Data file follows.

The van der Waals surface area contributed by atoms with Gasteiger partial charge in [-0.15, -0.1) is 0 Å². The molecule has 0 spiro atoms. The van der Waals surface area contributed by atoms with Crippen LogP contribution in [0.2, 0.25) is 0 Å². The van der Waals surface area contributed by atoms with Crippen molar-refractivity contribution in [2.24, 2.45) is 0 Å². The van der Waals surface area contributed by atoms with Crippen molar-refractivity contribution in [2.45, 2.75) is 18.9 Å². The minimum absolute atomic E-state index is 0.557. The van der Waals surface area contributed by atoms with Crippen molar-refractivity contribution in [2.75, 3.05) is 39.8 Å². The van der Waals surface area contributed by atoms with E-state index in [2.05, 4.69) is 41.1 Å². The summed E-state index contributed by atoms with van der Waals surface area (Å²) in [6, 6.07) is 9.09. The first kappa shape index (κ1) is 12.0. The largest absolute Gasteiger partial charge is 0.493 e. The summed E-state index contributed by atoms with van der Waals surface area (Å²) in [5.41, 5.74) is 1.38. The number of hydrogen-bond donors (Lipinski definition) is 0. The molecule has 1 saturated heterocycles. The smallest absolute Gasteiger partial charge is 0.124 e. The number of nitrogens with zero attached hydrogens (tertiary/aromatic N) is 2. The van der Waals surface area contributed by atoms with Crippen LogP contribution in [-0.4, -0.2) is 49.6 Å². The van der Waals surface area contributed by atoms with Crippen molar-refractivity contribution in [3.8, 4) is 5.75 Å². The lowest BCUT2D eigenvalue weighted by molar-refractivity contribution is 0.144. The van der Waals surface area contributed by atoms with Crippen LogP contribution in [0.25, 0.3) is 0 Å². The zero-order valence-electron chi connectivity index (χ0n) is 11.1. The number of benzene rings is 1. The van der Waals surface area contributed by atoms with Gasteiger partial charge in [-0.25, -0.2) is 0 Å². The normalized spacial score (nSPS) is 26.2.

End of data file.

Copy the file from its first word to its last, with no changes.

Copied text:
The van der Waals surface area contributed by atoms with Gasteiger partial charge in [-0.15, -0.1) is 0 Å². The molecule has 0 spiro atoms. The van der Waals surface area contributed by atoms with Crippen LogP contribution in [0.2, 0.25) is 0 Å². The van der Waals surface area contributed by atoms with Crippen molar-refractivity contribution in [2.24, 2.45) is 0 Å². The van der Waals surface area contributed by atoms with Crippen molar-refractivity contribution in [2.45, 2.75) is 18.9 Å². The minimum absolute atomic E-state index is 0.557. The van der Waals surface area contributed by atoms with Crippen molar-refractivity contribution in [2.75, 3.05) is 39.8 Å². The van der Waals surface area contributed by atoms with E-state index in [2.05, 4.69) is 41.1 Å². The summed E-state index contributed by atoms with van der Waals surface area (Å²) in [6, 6.07) is 9.09. The first kappa shape index (κ1) is 12.0. The largest absolute Gasteiger partial charge is 0.493 e. The summed E-state index contributed by atoms with van der Waals surface area (Å²) in [5.41, 5.74) is 1.38. The number of hydrogen-bond donors (Lipinski definition) is 0. The molecule has 1 saturated heterocycles. The smallest absolute Gasteiger partial charge is 0.124 e. The number of nitrogens with zero attached hydrogens (tertiary/aromatic N) is 2. The van der Waals surface area contributed by atoms with Crippen LogP contribution in [-0.4, -0.2) is 49.6 Å². The van der Waals surface area contributed by atoms with Crippen molar-refractivity contribution in [3.8, 4) is 5.75 Å². The lowest BCUT2D eigenvalue weighted by molar-refractivity contribution is 0.144. The van der Waals surface area contributed by atoms with Crippen LogP contribution in [0.25, 0.3) is 0 Å². The zero-order valence-electron chi connectivity index (χ0n) is 11.1. The number of benzene rings is 1. The van der Waals surface area contributed by atoms with Gasteiger partial charge in [-0.25, -0.2) is 0 Å². The normalized spacial score (nSPS) is 26.2.